Nigerian NGO calls for US President Bush to Bring Real Hope to Africa
IPN Press release
Sunday, 6 July, Lagos -- As US President George W. Bush tours Africa in the coming week, he will see a continent ravaged by disease and poverty. Underlying this tragic picture are corrupt and incompetent governments, which have suppressed basic liberties for decades. For this reason, Africans stand behind President Bush as he demands the removal of two of the continent's - and the world's - most vile oppressors, Liberia's Charles Taylor and Zimbabwe's Robert Mugabe.
In response to Bush's demand, Thompson Ayodele of the Institute for Public Policy Analysis in Lagos, Nigeria, commented: "African leaders must be committed to the rule of law, protection of private property and economic freedom. These are the engines for growth. Yet, most of Africa's leaders use the law for their own purposes, abrogate private property and prevent mutually beneficial economic transactions of all kinds. Charles Taylor and Robert Mugabe are, however, far worse than most, and their removal can only be a good thing for the people of Liberia, Zimbabwe, Africa and the world."
Whilst embracing Bush's demand for Taylor and Mugabe to go, Ayodele stressed that change must come from within: "Until now, so-called foreign aid has often served to prop up dictators, encouraging corruption and undermining democratic accountability. Leaders who receive money from outside feel fewer obligations towards the needs and desires of their own people."
"We want help and hope. But we want real help and real hope. We want trade, not aid," said Ayodele.
Trade Not Aid
If countries open their borders to trade, the result would be a flourishing of entrepreneurial activity as people discover where goods are most desired and how best to produce those goods. The competition for supply would lead to improvements in production locally, investment, and technology transfer, with consequent benefits for everyone.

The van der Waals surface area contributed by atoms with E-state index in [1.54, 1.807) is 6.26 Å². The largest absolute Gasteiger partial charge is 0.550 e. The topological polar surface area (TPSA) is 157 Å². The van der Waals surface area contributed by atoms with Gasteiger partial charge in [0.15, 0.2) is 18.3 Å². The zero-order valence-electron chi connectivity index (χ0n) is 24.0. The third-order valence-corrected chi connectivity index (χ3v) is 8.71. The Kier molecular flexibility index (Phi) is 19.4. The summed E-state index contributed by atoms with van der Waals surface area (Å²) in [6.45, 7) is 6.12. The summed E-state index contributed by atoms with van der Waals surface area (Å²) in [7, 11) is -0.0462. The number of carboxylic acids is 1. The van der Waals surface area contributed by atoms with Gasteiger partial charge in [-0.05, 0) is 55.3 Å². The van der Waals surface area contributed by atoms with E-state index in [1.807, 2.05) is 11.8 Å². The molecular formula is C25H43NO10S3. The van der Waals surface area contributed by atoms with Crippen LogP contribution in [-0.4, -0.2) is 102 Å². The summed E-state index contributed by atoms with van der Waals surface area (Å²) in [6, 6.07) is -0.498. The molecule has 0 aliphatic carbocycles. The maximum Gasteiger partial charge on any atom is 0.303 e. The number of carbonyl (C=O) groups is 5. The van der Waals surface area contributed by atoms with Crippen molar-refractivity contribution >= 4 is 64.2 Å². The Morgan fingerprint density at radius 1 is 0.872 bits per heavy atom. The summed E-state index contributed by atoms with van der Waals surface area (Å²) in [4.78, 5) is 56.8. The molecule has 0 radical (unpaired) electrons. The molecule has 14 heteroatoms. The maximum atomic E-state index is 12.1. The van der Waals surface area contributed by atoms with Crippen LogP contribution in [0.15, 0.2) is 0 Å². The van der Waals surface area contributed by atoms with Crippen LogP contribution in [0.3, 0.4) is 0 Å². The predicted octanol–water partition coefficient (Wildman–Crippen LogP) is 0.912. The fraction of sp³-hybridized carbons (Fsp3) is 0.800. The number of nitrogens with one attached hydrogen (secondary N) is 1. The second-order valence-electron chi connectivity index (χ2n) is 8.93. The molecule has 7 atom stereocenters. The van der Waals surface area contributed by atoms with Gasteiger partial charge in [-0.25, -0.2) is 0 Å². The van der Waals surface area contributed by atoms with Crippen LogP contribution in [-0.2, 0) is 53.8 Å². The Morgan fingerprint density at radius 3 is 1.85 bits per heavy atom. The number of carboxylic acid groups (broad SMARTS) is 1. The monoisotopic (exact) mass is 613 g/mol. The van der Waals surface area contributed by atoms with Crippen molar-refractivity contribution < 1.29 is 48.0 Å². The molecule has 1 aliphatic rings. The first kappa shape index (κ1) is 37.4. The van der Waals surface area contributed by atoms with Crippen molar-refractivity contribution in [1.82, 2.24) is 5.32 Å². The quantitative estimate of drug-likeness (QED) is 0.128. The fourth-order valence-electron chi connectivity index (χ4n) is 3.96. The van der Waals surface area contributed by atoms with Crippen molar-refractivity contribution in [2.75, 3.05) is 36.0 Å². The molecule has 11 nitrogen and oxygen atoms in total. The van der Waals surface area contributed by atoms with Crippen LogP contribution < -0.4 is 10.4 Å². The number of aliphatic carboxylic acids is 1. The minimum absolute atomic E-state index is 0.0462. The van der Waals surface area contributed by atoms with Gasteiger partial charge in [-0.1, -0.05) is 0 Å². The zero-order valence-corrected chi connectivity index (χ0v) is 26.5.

"President Bush promises to build prosperity and to improve African lives. Yet, in part because of America's huge farm subsidies, which reduce world-market prices for our goods, Africa has less than 2 per cent of the world's trade," said Ayodele. "Increased trade and investment, led by the private sector, is the best hope for combating poverty and disease in the continent."
Ayodele specifically calls on President Bush to remove agricultural subsidies in the US: "If President Bush really wants to help Africa, he should commit the US to eliminating subsidies in cotton, sugar, and dairy, which directly impoverish Africans. To do this would give the US government the moral courage to press for fundamental global reforms,"he said.
Wealthier is Healthier
Ayodele lamented the failure to negotiate the removal of agricultural subsidies at the WTO. While much of the blame for this lies with the EU, which has done everything in its power to distract attention away from the agricultural negotiations, he suggested that African governments should also be blamed for being sucked into a counterproductive negotiation on weakening intellectual property rules:
"Our governments were duped into thinking that weakening intellectual property laws is a sure path for Africans to have access to life saving drugs to fight HIV/AIDS, tuberculosis, malaria and other deadly diseases. But cheap drugs are not what Africans primarily need to fight diseases. Even if the drugs were are sold at give-away prices, over 70 percent of Africans would not be able to afford them because of low level of income, poor health delivery, poor roads and other infrastructure problems," said Ayodele.
"Millions of Africans are today on the verge of starvation. Millions more are malnourished and millions die each year because they lack of clean drinking waterand good sanitation. All of these are ultimately the consequence of our poverty. The conclusion is obvious: If we are to be enabled to fight diseases, our incomes must rise," he continued.
"Unfree trade spells misery for Africa, where over 60 percent of the labor force are farmers who struggle to grow enough food to feed their families, much less generate an income. One way to increase investment is to increase demand. But demand won't increase unless agricultural income increases. This is how Africans can create wealth to fight various diseases and live decent lives."
The Institute of Public Policy Analysis (www.ippanigeria.org) is a non-governmental, non-partisan organization based in Lagos, Nigeria, which promotes market-oriented analysis of current and emerging public policy issues.
IPPA is a member of IPN's Freedom to Trade Campaign (www.freedomtotrade.org), a global coalition which calls for the removal of tariffs, subsidies and other trade-distorting policies.